My Lords, like the noble Lord, Lord Dixon-Smith, I hoped that we would move into the body of this Bill rather than attempt a rerun of discussions on Section 28. Having said that, I understand what the noble Lord, Lord Campbell of Alloway, is attempting to do, and that he is attempting to do it in as even-handed a way as possible. However, Amendment No. 81 does not do that and Amendment No. 82 runs into the sort of trouble just spelt out by the noble Earl, Lord Russell; namely, that there are serious judicial problems in defining what is and what is not sexually explicit and whether or not it is appropriate to use those terms in what is, after all, sex education.

I agree with the noble Baroness, Lady Hamwee, that Amendment No. 1 is unnecessary. In relation to what is now Clause 82, the principal decision of the House was made clear. The Government did not support that. It may be that another place has a view on that and, as the noble Lord, Lord Dixon-Smith, said, we will no doubt return to that in due course. However, the main anxieties addressed during that debate related to education and, as the right reverend Prelate the Bishop of Blackburn spelt out, constructive discussions are taking place between the Churches and my right honourable friend the Secretary of State. We will need a wider debate on their outcome, which will no doubt take place in the Learning and Skills Bill. I believe that we will achieve a satisfactory way of meeting most of the anxieties raised. It is not sensible, therefore, for the House to reopen that debate at this stage, though we may well have to return to it after the Learning and Skills Bill has been dealt with and the Commons has considered this Bill.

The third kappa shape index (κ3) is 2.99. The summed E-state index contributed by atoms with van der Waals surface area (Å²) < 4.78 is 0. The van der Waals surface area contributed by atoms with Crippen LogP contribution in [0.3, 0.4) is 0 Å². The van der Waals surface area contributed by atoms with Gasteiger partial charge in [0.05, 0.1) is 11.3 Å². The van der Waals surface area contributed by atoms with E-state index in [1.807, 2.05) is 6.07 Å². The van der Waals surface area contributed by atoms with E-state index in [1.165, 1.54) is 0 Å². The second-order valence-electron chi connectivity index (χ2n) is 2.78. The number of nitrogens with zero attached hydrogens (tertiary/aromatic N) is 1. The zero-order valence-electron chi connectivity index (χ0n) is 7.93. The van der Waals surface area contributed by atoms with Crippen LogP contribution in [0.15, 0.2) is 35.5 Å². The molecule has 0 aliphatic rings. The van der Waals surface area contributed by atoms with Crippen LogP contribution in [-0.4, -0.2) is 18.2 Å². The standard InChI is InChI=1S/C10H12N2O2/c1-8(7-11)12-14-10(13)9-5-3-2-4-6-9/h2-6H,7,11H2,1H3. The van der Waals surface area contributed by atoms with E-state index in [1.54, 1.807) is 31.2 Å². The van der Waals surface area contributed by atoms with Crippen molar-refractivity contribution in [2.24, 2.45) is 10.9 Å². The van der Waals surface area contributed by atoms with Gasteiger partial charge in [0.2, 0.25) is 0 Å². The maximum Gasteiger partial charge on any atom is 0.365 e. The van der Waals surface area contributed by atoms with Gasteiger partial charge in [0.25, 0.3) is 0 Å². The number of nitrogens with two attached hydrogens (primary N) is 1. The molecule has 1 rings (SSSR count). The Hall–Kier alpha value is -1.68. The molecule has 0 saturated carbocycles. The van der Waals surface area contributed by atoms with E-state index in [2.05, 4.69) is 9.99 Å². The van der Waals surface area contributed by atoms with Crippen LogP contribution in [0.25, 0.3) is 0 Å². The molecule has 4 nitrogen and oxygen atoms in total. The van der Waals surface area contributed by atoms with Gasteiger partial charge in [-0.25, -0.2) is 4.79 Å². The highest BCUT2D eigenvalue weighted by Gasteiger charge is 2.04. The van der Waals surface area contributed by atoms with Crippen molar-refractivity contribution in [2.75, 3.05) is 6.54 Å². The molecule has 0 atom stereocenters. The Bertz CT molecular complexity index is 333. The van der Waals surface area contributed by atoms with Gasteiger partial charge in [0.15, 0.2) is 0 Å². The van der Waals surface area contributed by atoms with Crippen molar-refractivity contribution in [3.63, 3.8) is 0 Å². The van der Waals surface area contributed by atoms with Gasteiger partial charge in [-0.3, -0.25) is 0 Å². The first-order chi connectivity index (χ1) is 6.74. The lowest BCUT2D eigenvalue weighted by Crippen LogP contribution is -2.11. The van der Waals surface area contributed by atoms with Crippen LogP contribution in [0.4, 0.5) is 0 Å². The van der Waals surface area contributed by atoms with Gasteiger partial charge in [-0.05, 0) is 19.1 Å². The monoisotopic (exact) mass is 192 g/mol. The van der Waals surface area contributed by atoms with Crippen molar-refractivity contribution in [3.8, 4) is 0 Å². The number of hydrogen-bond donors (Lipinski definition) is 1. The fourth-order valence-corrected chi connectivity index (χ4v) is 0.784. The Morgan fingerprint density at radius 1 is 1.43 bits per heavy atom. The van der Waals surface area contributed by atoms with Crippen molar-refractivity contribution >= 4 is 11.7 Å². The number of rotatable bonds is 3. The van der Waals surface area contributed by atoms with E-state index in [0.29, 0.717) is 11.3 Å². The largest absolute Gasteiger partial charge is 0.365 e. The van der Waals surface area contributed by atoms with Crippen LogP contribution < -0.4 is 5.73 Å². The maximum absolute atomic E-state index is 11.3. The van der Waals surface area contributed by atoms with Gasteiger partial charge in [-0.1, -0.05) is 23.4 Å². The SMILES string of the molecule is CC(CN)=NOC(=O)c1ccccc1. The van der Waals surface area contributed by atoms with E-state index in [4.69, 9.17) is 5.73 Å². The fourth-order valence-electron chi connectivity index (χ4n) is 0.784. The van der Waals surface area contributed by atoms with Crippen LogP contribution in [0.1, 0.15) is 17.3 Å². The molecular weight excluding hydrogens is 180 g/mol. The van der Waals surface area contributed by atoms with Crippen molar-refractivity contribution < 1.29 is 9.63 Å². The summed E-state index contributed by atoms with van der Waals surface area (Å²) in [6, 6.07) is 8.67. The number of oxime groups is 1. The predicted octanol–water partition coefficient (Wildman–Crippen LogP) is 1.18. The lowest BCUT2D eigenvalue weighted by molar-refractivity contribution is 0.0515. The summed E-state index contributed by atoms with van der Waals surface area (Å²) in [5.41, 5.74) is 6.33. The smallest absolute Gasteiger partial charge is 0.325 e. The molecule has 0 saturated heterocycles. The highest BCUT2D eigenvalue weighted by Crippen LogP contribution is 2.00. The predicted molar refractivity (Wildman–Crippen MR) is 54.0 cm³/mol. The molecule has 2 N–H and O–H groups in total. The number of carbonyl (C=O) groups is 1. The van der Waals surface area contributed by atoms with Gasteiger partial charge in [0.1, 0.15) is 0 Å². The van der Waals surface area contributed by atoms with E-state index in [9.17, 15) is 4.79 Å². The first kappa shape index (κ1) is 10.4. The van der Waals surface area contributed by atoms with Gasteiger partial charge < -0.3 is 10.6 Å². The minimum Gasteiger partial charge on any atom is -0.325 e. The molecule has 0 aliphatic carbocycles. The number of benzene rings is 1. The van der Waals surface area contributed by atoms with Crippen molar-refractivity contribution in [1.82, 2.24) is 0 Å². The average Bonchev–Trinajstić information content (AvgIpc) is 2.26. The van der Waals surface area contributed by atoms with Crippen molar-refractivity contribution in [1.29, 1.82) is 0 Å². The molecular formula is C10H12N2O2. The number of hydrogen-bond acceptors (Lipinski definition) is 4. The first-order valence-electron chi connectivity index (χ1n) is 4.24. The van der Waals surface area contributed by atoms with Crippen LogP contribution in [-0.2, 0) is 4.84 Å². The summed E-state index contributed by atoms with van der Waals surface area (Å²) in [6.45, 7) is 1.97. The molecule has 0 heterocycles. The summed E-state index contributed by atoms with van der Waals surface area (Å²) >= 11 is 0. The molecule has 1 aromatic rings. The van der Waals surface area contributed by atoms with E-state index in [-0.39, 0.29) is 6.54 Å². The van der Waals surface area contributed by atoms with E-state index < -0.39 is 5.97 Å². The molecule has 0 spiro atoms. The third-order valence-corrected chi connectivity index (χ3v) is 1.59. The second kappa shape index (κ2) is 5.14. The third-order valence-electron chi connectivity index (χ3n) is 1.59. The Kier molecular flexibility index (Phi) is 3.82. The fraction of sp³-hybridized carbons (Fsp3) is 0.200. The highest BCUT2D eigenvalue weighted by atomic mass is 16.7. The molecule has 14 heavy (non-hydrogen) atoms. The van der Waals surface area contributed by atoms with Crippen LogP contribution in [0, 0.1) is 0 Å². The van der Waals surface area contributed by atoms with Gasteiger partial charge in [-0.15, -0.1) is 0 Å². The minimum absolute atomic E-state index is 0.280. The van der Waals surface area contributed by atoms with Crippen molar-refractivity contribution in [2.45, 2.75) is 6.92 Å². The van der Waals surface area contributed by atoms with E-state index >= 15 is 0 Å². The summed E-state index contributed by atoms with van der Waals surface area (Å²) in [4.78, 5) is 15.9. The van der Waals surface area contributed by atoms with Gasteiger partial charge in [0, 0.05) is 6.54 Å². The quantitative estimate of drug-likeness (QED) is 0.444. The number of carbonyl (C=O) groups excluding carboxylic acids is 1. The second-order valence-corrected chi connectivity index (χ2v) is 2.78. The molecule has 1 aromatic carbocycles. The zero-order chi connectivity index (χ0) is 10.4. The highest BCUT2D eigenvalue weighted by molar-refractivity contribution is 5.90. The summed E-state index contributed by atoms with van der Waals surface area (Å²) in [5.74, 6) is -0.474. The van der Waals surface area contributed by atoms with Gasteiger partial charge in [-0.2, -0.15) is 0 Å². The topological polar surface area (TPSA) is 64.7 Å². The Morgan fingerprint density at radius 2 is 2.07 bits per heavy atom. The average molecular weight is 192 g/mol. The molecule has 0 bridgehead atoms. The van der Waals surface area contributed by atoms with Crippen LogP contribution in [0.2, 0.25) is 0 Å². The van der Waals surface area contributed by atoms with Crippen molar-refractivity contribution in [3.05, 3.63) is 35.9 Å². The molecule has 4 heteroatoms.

As it stands, the amendment is unnecessary. Clause 82 places a restriction on local authority action. Section 2 is subject to all other restrictions, including those within the Bill, and therefore the addition of the amendment would not create any further restriction on the ability of local authorities to act. The provision of well-being is a broad power for local authorities but it is subject to all other legislative restrictions. What is now Clause 82 is no different from any other in that respect.

Clause 3(1) of this Bill further states that the power under Clause 2(1) does not enable a local authority to do anything which it is unable to do by virtue of any prohibition, restriction or limitation on its powers which is contained in any enactment (whenever passed or made). That is clear. Moreover, the full implication of the adoption of this amendment and the related amendments would mean that the kind of discrimination to which the noble Earl referred—namely, specific provision for the disabled, for pensioners and other subsections of the community, including the gay and lesbian community—may fall foul of such a generalised provision. That is not the kind of restriction that is intended to be placed on local authorities in their pursuit of well-being because they all have varying communities containing different subsections that will require different treatment.